The company’s Express unit, which is the company Smith founded in the 1970s and changed the parcel delivery industry by introducing overnight deliveries, was never very profitable. The company’s operating margins have been below 7% for the past five years and have averaged 5.7% since 2008. Express delivery is a capital-intensive business – it costs a lot money to buy, fly and maintain large aircraft. The unit hinged on continued growth in global trade, which has likely peaked and could be in decline as companies seek to shorten their supply chains.

FedEx has an overall structural problem of operating two separate networks. An Express driver, who is on the FedEx payroll, can deliver a package to the same location that a driver working for a ground contractor had just stopped. Some investors have called on the company to combine its two networks and emulate UPS, which cites its unified network as its main strength. This is becoming increasingly apparent as UPS margins rise and FedEx falls, but the company still defends its dual-grid system.

Investors hoped Subramaniam would take the reins and bring about real change. It’s hard not to compare the new CEO to Carol Tome, who took over UPS in June 2020 at the height of the pandemic and got off to a flying start. She focused on efficiency and said UPS would be “better, not bigger,” which meant taking the higher-value packages without overloading UPS’s network with low-yield or large packages. complicated packages. Tome has made strategic acquisitions, such as the largest same-day parcel delivery company Roadie and a European healthcare delivery company Bomi Group. FedEx has just consolidated its disastrous 2016 acquisition of European TNT Express.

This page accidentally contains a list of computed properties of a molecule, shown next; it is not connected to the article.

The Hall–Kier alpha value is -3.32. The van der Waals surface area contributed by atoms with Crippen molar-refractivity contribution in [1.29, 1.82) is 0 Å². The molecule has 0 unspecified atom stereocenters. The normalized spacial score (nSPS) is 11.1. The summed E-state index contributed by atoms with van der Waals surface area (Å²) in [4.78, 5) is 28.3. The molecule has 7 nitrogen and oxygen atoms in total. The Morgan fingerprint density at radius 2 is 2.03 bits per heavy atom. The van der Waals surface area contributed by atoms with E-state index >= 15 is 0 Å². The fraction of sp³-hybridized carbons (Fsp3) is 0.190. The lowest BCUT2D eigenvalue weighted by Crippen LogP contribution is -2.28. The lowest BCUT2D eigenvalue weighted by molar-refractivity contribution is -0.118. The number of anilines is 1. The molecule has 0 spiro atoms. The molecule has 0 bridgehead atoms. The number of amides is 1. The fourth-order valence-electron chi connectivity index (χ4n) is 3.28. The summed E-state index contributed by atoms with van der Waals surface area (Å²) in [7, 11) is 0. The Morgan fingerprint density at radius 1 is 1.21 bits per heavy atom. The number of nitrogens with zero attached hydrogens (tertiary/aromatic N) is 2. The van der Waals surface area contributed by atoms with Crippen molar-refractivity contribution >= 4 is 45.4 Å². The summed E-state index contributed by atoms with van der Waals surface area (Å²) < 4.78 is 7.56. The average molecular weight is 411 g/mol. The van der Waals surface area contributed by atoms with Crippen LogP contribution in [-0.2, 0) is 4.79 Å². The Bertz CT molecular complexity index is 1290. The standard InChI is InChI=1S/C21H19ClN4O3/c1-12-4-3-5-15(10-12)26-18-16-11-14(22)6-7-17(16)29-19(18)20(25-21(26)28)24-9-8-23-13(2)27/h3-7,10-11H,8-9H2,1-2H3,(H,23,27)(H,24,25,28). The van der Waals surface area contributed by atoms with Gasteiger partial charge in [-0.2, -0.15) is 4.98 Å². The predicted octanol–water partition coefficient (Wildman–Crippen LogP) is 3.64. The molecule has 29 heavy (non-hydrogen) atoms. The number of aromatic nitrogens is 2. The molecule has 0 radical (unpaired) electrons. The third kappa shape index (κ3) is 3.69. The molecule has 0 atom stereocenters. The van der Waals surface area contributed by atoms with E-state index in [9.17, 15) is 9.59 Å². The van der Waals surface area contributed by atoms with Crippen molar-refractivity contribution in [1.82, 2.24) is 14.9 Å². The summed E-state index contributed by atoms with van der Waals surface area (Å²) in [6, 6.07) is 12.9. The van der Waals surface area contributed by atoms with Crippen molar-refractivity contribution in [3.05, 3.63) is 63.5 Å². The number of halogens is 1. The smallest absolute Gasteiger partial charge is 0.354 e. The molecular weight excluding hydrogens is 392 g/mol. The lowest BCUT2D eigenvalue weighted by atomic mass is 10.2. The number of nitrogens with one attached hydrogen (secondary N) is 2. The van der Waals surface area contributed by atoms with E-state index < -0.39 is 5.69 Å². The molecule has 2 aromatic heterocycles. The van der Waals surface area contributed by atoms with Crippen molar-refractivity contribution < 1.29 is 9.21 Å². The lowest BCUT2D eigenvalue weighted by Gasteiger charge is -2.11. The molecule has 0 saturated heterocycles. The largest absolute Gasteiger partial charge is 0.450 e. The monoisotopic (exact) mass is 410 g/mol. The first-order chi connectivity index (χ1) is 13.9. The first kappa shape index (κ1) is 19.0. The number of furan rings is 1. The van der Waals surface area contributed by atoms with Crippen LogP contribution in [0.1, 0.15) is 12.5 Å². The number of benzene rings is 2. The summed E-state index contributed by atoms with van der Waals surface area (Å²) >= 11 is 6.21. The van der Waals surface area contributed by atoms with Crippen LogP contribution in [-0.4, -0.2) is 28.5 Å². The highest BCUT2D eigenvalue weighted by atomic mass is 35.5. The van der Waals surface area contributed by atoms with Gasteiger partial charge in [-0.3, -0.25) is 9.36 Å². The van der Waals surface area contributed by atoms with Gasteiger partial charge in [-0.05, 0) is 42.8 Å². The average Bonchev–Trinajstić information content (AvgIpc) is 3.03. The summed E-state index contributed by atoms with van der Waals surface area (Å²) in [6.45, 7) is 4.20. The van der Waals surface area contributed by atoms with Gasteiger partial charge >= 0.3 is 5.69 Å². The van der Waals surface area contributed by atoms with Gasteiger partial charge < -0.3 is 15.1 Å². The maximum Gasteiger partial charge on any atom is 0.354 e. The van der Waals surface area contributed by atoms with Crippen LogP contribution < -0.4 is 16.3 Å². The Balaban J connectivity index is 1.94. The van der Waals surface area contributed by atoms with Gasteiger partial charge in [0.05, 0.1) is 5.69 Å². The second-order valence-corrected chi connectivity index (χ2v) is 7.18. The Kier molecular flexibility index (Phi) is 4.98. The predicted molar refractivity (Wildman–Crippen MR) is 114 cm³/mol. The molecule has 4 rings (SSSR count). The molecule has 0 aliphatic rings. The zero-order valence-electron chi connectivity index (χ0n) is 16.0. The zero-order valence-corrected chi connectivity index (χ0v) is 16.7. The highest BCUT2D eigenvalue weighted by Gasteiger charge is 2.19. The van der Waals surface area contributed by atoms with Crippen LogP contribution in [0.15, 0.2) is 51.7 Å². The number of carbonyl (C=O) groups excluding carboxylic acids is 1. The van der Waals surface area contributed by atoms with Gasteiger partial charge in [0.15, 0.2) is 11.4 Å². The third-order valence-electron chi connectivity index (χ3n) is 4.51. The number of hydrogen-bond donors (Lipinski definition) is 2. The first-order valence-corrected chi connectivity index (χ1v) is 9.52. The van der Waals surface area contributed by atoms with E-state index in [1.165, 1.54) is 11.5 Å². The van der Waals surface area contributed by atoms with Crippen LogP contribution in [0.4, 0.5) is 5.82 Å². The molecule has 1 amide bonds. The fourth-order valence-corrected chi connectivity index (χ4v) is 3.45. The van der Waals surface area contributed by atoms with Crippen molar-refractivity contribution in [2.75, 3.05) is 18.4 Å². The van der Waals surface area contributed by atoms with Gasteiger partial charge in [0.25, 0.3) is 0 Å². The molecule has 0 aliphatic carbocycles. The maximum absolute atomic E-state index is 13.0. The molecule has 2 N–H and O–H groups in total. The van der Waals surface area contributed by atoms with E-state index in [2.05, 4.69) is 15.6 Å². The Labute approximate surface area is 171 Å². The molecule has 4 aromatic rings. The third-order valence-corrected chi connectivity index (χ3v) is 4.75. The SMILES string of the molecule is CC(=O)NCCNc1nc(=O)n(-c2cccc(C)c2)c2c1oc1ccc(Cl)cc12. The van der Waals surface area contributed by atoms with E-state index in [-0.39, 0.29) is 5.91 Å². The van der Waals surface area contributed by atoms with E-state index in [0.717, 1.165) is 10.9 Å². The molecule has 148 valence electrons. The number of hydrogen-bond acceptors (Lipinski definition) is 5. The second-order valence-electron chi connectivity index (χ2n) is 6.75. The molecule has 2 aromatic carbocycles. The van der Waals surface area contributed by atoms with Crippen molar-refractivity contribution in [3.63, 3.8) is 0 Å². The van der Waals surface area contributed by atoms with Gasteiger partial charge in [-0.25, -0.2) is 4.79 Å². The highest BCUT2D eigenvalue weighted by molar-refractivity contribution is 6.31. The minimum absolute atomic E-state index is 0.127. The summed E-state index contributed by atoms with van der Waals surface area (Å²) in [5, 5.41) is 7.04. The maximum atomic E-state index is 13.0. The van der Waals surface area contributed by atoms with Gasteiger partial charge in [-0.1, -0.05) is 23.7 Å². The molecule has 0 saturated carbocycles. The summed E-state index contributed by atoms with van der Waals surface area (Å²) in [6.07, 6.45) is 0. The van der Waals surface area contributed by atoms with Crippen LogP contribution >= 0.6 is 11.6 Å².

During a breakfast meeting with analysts on September 6, UPS reaffirmed its guidance for 2022. The slide deck from the meeting stated, “We control what we can control and are confident in our ability to achieve our guidance for the full year, despite a dynamic macro environment. The analyst notes that followed shone on Tome’s new theme: “Moving from Better Not Bigger to…Better and Bolder.”

Subramaniam should take a page from Tome’s book and be willing to take a fresh look at how the business works and break with tradition. It should combine FedEx’s networks into one, not with contractors but with FedEx employees who are well paid and motivated to stay for decades, as is the case with UPS.

More writers at Bloomberg Opinion:

• FedEx Power Play is a bad message to contractors: Thomas Black

• FedEx finds out that if you pay them, they’ll come: Brooke Sutherland

• How companies can help solve the supply chain mess: editorial

This column does not necessarily reflect the opinion of the Editorial Board or of Bloomberg LP and its owners.

Thomas Black is a Bloomberg Opinion columnist covering logistics and manufacturing. Previously, it covered US industrial and transportation companies as well as Mexican industry, economy and government.